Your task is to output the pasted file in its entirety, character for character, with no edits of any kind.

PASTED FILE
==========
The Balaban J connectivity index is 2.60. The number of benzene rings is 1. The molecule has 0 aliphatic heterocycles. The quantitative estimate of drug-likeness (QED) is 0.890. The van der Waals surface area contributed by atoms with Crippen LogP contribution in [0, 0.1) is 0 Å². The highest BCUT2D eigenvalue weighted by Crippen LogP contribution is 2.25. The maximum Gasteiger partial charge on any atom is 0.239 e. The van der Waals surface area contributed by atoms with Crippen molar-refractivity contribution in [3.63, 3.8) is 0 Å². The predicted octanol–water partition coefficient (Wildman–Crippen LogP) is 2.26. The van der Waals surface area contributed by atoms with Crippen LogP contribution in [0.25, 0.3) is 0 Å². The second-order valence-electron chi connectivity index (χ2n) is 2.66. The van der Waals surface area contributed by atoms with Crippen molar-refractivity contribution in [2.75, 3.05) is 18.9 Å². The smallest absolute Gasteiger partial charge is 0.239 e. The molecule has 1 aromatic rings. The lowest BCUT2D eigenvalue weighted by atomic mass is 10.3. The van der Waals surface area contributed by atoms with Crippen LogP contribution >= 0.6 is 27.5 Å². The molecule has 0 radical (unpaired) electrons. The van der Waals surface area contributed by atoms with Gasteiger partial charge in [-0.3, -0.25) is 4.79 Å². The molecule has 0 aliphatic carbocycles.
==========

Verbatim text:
The Balaban J connectivity index is 2.60. The number of benzene rings is 1. The molecule has 0 aliphatic heterocycles. The quantitative estimate of drug-likeness (QED) is 0.890. The van der Waals surface area contributed by atoms with Crippen LogP contribution in [0, 0.1) is 0 Å². The highest BCUT2D eigenvalue weighted by Crippen LogP contribution is 2.25. The maximum Gasteiger partial charge on any atom is 0.239 e. The van der Waals surface area contributed by atoms with Crippen molar-refractivity contribution in [3.63, 3.8) is 0 Å². The predicted octanol–water partition coefficient (Wildman–Crippen LogP) is 2.26. The van der Waals surface area contributed by atoms with Crippen LogP contribution in [0.25, 0.3) is 0 Å². The second-order valence-electron chi connectivity index (χ2n) is 2.66. The van der Waals surface area contributed by atoms with Crippen molar-refractivity contribution in [2.75, 3.05) is 18.9 Å². The smallest absolute Gasteiger partial charge is 0.239 e. The molecule has 1 aromatic rings. The lowest BCUT2D eigenvalue weighted by atomic mass is 10.3. The van der Waals surface area contributed by atoms with Crippen LogP contribution >= 0.6 is 27.5 Å². The molecule has 0 radical (unpaired) electrons. The van der Waals surface area contributed by atoms with Gasteiger partial charge in [-0.3, -0.25) is 4.79 Å². The molecule has 0 aliphatic carbocycles.